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Opinion: How the networking world adapted to a world without handshakes

By   /   Friday, January 22nd, 2021  /   Comments Off on Opinion: How the networking world adapted to a world without handshakes

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By Bill Saleebey

People in my networking group were getting dressed and ready to go to the board room of a law firm, as we did every fourth Wednesday morning at 7:30 a.m. We had on our business suits and name tags, and we were ready to network. Our photo IDs were in hand to get us through security.

Hold on there!

There was something happening back in March that we then called the novel coronavirus. No one had any idea that this virus would kill more than 400,000 Americans by January 2021.

We stopped cold in our homes, as we were told by our governor to “shelter in place,” whatever that meant. We dutifully downloaded the Zoom app, checked our internet connection and Zoomed in to the meeting.

Few of us knew anything about Zoom technology, but we had faith that our networking group management knew what they were doing. We cobbled together a background in our home office, such as it was at the time. We made sure we had light shining toward us so that we didn’t appear like we were in the Witness Protection Program.

We didn’t have any clear idea how long this stay at home order would last, or that COVID-19 would devastate our nation for many months. All we really knew was that it seemed to be getting worse by the day.

People in networking groups had grown accustomed to meeting in person. That involved getting up early, driving in traffic, finding parking, going through security, riding an elevator and finding a seat in a crowded board room.

There was ample coffee and a delicious buffet for those who were hungry. Prior to the meeting, there was schmoozing and introductions.

The meeting, designed to build our networks both wide and deep, lasted until 9 a.m. After the meeting, we might walk to the elevator or parking area and continue chatting with those headed in the same direction as us. That’s the way it was in February, 2020.

More than 10 months later, we are still meeting remotely, much to the chagrin of many members of the networking group. Most people prefer to meet in person, for a variety of reasons. However, we have been Zooming for months, with no end in sight. Vaccines are still some time away from being widely available.

Over this time we have become increasingly proficient using Zoom technology. Some people have installed virtual backgrounds, gotten fancy lights, microphones and headsets, enhanced their appearances and embraced virtual communication. Others, not so much.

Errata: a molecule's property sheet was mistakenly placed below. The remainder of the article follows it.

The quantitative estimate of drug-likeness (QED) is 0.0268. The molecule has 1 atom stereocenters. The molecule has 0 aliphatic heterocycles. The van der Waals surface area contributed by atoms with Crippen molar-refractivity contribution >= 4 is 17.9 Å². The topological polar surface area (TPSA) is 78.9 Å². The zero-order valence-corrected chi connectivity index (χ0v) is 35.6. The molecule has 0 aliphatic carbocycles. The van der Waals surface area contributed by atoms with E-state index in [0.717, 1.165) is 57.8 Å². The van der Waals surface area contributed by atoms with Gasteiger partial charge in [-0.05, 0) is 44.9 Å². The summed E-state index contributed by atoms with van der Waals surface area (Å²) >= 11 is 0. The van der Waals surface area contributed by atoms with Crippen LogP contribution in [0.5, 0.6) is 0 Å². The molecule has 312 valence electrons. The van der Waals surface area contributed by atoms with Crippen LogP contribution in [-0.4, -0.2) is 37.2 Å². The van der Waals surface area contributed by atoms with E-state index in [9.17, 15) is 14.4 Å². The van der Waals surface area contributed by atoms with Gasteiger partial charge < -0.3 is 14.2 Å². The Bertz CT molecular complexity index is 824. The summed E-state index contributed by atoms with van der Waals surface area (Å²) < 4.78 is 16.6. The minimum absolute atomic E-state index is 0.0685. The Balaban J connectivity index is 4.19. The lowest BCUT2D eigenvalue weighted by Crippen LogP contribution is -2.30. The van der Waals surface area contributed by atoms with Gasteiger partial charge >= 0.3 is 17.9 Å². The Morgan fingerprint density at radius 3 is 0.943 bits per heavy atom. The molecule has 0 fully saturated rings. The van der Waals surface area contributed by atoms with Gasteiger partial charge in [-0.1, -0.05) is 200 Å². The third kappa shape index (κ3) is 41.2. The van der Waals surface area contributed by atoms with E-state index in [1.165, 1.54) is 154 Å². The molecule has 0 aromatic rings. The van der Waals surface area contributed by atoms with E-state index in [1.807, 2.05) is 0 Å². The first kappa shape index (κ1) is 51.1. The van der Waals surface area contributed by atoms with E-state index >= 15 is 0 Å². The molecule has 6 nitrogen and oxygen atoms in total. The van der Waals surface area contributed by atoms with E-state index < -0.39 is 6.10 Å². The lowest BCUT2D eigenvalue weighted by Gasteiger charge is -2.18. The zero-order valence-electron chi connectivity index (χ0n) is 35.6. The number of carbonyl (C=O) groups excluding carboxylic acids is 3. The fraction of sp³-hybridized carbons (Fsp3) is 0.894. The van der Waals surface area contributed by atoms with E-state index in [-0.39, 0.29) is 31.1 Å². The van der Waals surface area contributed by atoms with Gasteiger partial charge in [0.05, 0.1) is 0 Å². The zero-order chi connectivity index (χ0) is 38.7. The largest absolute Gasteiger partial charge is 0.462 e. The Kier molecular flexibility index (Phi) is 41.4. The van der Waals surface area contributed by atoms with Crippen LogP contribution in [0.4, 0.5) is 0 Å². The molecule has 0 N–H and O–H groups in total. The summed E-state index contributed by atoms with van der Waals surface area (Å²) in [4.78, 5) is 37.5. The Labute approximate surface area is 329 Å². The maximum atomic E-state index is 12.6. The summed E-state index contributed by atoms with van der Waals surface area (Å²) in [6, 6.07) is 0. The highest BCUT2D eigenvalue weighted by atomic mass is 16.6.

In numerous interviews with networking group members and leaders, I have found that the majority of people are keen to get back to the way things were. Other than the convenience of meeting from home (or office), the downsides of Zoom seem to outweigh the positives. Especially for newer members, meeting in person is much preferable.

But Zoom is all we have for now, and the best approach is to accept the way things are, to adapt, and do the best we can with what we have.

Zoom meetings have become the “new normal.” There are actually people joining my networking groups who have never been to an in-person meeting. Since the current format is all they have known, they seem less determined to get back into the board room.

There is talk among leaders of networking organizations about having a “hybrid” meeting, where some people attend in person so that they can socially distance themselves from one another, and the remaining people call in via Zoom. The conference rooms would be equipped with laptops and Owls, a multi-directional microphone. This format has yet to be implemented as long as social distancing persists.

Though we may prefer to meet in person, Zoom and other virtual channels provide us with the opportunity to connect. We can see each other, hear each other, and share referrals and introductions. This situation led to my third networking book, “Networking in the Virtual Age,” which examines our current situation and how we can still connect when our “normal” world is upended.

• Bill Saleebey is a Ventura resident and an expert on the psychology of business networking.

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